What keeps users from switching from fixed network access to mobile-only access? The answers obviously matter, for both mobile service providers who could see a big upside from shifting access away from fixed networks and towards wireless alternatives, and for fixed network broadband access providers who want to prevent that from happening.
At the moment, the much-larger consumption caps, faster speeds and lower per-bit prices are the biggest advantages of fixed network approaches rather than mobile approaches.
On the other hand, an apparently-growing appetite for using the Internet “on the go” could be a growing value for many users. So, one might argue that it creates the set-up for a “war of value” that will determine how important mobile broadband becomes, and how much a competitor it ultimately will be for fixed network broadband.
Entertainment video could become the decisive factor, one might suggest. If any substantial number of users decides to switch from linear video entertainment, which has no bandwidth cap implications, to online versions that do have such caps, then the price-per-bit will tip the value scales to fixed networks, which offer a one or two orders of magnitude advantage in consumption buckets, with an advantage in price per bit as well.
But that might be true only for users who shifted virtually all of their viewing from a linear subscription video format to online consumption. Some users, with a lighter consumption profile, might find that larger wireless buckets of use, plus the avoided costs of the linear video subscriptions, avoided broadband access and voice costs, could well lead to a scenario where the mobile-only value-price relationship actually is clearly better.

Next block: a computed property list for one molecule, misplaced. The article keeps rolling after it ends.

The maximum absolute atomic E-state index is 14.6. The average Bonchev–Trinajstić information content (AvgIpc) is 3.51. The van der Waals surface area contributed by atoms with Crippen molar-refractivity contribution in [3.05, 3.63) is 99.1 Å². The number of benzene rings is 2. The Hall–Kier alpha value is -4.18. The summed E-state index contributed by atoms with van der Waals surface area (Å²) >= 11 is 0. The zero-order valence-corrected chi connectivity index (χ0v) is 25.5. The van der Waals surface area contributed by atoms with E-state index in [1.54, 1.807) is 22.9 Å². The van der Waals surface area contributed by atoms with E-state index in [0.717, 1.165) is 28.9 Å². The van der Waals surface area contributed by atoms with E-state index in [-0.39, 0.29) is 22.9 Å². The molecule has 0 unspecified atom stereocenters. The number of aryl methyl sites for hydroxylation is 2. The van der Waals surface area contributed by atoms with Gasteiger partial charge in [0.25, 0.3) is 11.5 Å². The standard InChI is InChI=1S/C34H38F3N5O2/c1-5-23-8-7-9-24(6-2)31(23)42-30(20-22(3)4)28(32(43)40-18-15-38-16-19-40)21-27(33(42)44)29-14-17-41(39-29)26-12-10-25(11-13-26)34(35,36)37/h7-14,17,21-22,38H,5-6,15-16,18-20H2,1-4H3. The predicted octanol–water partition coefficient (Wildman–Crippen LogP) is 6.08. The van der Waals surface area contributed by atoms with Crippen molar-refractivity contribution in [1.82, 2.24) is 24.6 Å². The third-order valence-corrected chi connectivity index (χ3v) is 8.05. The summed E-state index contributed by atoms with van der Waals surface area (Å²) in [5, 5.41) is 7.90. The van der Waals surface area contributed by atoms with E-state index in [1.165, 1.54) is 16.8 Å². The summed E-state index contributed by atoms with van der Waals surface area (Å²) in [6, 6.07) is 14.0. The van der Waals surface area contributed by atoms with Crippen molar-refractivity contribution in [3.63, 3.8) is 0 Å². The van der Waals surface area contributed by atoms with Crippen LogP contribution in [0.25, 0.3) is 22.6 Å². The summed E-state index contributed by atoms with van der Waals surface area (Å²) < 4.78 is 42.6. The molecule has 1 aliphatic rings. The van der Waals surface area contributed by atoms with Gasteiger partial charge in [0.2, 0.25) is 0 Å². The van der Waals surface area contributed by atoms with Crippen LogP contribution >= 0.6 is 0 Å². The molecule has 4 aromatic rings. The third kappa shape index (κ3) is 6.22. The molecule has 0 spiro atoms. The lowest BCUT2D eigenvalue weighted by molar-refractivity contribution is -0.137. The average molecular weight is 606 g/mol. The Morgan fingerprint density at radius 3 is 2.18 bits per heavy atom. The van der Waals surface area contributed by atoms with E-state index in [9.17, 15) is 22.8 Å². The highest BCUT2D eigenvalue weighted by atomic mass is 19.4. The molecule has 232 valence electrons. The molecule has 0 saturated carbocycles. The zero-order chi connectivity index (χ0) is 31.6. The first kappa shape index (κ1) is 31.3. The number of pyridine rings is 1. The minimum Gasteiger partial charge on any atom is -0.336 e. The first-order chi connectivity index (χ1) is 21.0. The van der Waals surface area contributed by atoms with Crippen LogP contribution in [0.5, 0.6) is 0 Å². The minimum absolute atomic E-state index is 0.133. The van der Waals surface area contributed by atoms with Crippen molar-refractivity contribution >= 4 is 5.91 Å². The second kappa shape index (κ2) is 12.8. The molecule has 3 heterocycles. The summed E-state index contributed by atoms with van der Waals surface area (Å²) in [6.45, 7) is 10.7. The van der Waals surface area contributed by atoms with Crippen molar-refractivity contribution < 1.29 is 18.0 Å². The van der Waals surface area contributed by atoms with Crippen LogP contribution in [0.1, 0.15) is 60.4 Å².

That might not be the case in a multi-person household, but could work for single-person accounts.
In the U.S. market, Verizon Wireless might be among the earliest mobile service providers to try and figure out all the value and price relationships that encourage people to switch to a mobile-only approach.
There are some institutional factors at work. First, Verizon has a relatively smaller fixed network footprint than AT&T, for example. It has a higher percentage of revenue from enterprise accounts than AT&T, and by some estimates, continues to lead in the wireless business, in terms of gross revenue and profit margin.
Verizon’s recent agency deals with leading cable companies suggests both an effort to extend its position in wireless, and a potential way of testing how far a wireless strategy might be pushed, outside the regions where Verizon also operates fixed networks.
If it can provide high enough speeds, reasonable levels of pricing, and then someday adds key apps, such as online versions of the content people now expect from their linear video subscriptions, Verizon might someday find that the argument for going wireless-only makes more sense than it might today.
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Edited by Brooke Neuman